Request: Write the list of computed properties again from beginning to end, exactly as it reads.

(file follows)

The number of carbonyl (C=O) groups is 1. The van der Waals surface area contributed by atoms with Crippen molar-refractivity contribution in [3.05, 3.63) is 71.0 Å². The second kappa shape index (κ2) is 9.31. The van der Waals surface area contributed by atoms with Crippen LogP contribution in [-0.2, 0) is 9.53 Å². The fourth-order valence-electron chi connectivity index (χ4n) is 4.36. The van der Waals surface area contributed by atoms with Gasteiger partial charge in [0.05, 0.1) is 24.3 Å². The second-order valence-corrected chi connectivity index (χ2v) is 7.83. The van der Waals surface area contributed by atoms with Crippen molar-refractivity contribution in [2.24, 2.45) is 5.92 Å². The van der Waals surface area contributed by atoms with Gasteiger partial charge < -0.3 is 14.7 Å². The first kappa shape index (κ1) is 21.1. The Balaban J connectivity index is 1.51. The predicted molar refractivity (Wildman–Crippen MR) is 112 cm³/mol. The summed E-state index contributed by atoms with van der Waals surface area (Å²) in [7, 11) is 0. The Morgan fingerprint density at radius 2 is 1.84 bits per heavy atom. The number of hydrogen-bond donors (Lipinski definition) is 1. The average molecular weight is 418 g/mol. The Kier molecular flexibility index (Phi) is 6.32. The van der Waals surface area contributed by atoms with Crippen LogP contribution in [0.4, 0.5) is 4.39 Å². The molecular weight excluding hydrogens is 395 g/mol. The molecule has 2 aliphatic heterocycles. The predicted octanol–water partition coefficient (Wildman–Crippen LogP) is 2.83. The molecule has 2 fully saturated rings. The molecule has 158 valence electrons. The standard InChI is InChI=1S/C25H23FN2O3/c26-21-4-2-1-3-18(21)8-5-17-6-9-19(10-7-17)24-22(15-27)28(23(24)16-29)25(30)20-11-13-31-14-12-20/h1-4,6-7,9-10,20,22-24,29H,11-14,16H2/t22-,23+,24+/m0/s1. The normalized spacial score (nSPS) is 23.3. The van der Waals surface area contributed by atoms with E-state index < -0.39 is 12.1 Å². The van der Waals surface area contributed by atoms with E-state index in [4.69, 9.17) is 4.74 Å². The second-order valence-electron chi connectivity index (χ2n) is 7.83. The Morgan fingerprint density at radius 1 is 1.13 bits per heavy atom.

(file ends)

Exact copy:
The number of carbonyl (C=O) groups is 1. The van der Waals surface area contributed by atoms with Crippen molar-refractivity contribution in [3.05, 3.63) is 71.0 Å². The second kappa shape index (κ2) is 9.31. The van der Waals surface area contributed by atoms with Crippen LogP contribution in [-0.2, 0) is 9.53 Å². The fourth-order valence-electron chi connectivity index (χ4n) is 4.36. The van der Waals surface area contributed by atoms with Gasteiger partial charge in [0.05, 0.1) is 24.3 Å². The second-order valence-corrected chi connectivity index (χ2v) is 7.83. The van der Waals surface area contributed by atoms with Crippen molar-refractivity contribution in [2.24, 2.45) is 5.92 Å². The van der Waals surface area contributed by atoms with Gasteiger partial charge < -0.3 is 14.7 Å². The first kappa shape index (κ1) is 21.1. The Balaban J connectivity index is 1.51. The predicted molar refractivity (Wildman–Crippen MR) is 112 cm³/mol. The summed E-state index contributed by atoms with van der Waals surface area (Å²) in [7, 11) is 0. The Morgan fingerprint density at radius 2 is 1.84 bits per heavy atom. The number of hydrogen-bond donors (Lipinski definition) is 1. The average molecular weight is 418 g/mol. The Kier molecular flexibility index (Phi) is 6.32. The van der Waals surface area contributed by atoms with Crippen LogP contribution in [0.4, 0.5) is 4.39 Å². The molecular weight excluding hydrogens is 395 g/mol. The molecule has 2 aliphatic heterocycles. The predicted octanol–water partition coefficient (Wildman–Crippen LogP) is 2.83. The molecule has 2 fully saturated rings. The molecule has 158 valence electrons. The standard InChI is InChI=1S/C25H23FN2O3/c26-21-4-2-1-3-18(21)8-5-17-6-9-19(10-7-17)24-22(15-27)28(23(24)16-29)25(30)20-11-13-31-14-12-20/h1-4,6-7,9-10,20,22-24,29H,11-14,16H2/t22-,23+,24+/m0/s1. The normalized spacial score (nSPS) is 23.3. The van der Waals surface area contributed by atoms with E-state index < -0.39 is 12.1 Å². The van der Waals surface area contributed by atoms with E-state index in [4.69, 9.17) is 4.74 Å². The second-order valence-electron chi connectivity index (χ2n) is 7.83. The Morgan fingerprint density at radius 1 is 1.13 bits per heavy atom.